Monday, April 14, 2008

Raise Your Voice...I am loud anyway!

I am loud. Always have been. For a while after I was diagnosed, I became quiet. There was no one to talk to about having type 1 diabetes. That's right type 1. I never drop the pre-fix. I refuse to uneducate anyone further. Although the shots are hard, the cgms' suck, pumps fail, and my fingers hurt, these are not the hardest thing about having type 1 diabetes. The hardest part to me, is that people just don't get it.

How many times have you heard...

Can't you just eat healthy and you won't have to take shots?

Did you used to be overweight?

My grandmother died from diabetes. If you don't take care of yourself you will.

If you drink a coke will you die?

And the latest, Queen Latifah's commercial for Jenny Craig, "losing weight will decrease my risk for diabetes."

I thought I would post some FACTS about type 1 diabetes.

What is type 1 diabetes-

Type 1 diabetes strikes children suddenly, makes them dependent on injected or pumped insulin for life, and carries the constant threat of devastating complications. While diagnosis most often occurs in childhood and adolescence, it can and does strike adults as well. Type 1 diabetes is an autoimmune disease in which the body’s immune system attacks and destroys the insulin-producing cells of the pancreas. While the causes of this process are not yet entirely understood, scientists believe that both genetic factors and environmental triggers are involved.

Needs Constant Attention

To stay alive, people with type 1 diabetes must take multiple insulin injections daily or continually infuse insulin through a pump, and test their blood sugar by pricking their fingers for blood six or more times per day. While trying to balance insulin doses with their food intake and daily activities, people with this form of diabetes must always be prepared for serious hypoglycemic (low blood sugar) and hyperglycemic (high blood sugar) reactions, both of which can be life-limiting and life threatening.

Insulin Does Not Cure It

While insulin allows a person to stay alive, it does not cure diabetes nor does it prevent its eventual and devastating effects: kidney failure, blindness, nerve damage, amputations, heart attack and stroke.

Difficult to Manage

Despite rigorous attention to maintaining a meal plan and exercise regimen, and always injecting the proper amount of insulin, many other factors can adversely affect efforts to tightly control blood-sugar levels including: stress, hormonal changes, periods of growth, physical activity, medications, illness/infection, and fatigue.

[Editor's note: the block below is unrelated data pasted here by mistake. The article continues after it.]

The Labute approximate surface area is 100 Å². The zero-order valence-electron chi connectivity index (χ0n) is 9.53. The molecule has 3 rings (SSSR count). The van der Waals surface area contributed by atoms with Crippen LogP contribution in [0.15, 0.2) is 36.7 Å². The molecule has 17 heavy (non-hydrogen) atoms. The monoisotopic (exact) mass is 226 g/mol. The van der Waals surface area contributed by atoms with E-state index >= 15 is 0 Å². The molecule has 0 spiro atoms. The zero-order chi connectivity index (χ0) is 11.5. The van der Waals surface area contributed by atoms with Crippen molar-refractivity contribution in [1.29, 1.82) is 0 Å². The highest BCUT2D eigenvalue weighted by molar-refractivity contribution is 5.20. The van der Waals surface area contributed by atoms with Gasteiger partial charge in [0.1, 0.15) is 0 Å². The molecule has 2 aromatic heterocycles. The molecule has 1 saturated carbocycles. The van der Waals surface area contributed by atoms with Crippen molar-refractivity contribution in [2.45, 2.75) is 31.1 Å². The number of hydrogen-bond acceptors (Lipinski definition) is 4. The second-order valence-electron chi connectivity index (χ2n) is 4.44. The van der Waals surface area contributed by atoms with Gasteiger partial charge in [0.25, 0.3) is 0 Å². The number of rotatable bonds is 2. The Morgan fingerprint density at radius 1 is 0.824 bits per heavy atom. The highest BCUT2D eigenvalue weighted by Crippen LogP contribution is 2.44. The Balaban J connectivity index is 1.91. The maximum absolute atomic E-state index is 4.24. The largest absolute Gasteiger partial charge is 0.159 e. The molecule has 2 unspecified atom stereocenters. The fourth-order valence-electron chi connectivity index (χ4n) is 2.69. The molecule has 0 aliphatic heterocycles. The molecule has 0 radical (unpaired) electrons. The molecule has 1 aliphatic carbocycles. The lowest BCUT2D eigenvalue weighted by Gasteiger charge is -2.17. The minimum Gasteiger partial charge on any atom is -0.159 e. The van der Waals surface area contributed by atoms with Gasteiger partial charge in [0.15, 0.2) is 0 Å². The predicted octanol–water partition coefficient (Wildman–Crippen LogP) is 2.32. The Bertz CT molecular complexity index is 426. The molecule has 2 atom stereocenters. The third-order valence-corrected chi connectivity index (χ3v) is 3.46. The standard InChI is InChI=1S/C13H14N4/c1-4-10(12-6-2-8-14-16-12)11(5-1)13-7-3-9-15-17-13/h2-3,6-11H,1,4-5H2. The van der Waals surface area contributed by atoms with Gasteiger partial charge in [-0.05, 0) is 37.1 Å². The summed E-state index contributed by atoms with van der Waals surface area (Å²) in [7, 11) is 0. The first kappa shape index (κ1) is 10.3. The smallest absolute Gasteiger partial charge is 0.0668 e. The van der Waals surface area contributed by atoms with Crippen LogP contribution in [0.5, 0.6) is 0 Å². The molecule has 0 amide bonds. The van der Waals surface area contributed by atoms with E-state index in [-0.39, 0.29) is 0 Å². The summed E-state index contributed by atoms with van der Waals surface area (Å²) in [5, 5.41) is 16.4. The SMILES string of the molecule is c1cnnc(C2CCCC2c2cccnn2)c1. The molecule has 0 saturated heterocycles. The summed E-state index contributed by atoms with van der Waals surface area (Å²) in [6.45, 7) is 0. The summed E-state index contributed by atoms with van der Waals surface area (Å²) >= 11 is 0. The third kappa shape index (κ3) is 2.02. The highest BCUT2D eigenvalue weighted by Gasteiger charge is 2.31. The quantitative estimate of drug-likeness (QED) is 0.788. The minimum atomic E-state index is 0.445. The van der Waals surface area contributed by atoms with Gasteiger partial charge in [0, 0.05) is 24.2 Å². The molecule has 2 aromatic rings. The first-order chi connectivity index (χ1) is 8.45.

Statistics and Warning Signs

· As many as 3 million Americans may have type 1 diabetes.†

· Each year more than 15,000 children are diagnosed with diabetes in the U.S. That’s 40 children per day.

· Warning signs of type 1 diabetes include: extreme thirst, frequent urination, drowsiness or lethargy, increased appetite, sudden weight
loss for no reason, sudden vision changes, sugar in urine, fruity odor on breath, heavy or labored breathing, stupor or unconsciousness.
These may occur suddenly.

What is it like to have type 1 diabetes?

Ask people who have type 1 diabetes. It’s difficult. It’s upsetting. It’s life threatening. It doesn’t go away.

“Both children and adults like me who live with type 1 diabetes need to be mathematicians, physicians, personal trainers and dieticians all rolled into one. We need to be constantly factoring and adjusting, making frequent finger sticks to check blood sugars, and giving ourselves multiple daily insulin injections just to stay alive.”

—JDRF International Chairman, Mary Tyler Moore

“This disease controls our lives with all the pricking of the fingers, shots, high and low blood sugars; it’s like being on a seesaw. Without a cure, we will be stuck on this seesaw till the day we die.”

— Tre Kawkins, 12, Michigan

“I want to live someday without thinking about my diabetes. It’s a lot for a little kid to keep up with.”

— Luke Varadi, 11, South Carolina

“Diabetes has made me different than all my friends. I have an extra burden to carry.”

— Caroline McEnery, 17, Connecticut

Thank you Kerri, and everyone else who have posted amazing things today. Raise Your Voice!


Scott K. Johnson said...

Thanks for raising your voice Nikki!

Regge said...

So glad you posted the REAL facts of diabetes. I can't tell you how many of those comments I have heard.

What Are The Side Effects Of Gabapentin said...

Really good info on diabetes. You would think that with all the money being poured into research, we'd be able to find a cure or something.

I mean, I know that there have been great strides made over the past few decades. Just wished there were a way to eliminate this disease.


uwak said...

thanks for great sharing, really increasing my knowledge about diabetes

Tony said...

Hey Nikki..EVERYONE should be like you and raise there about Diabetes !

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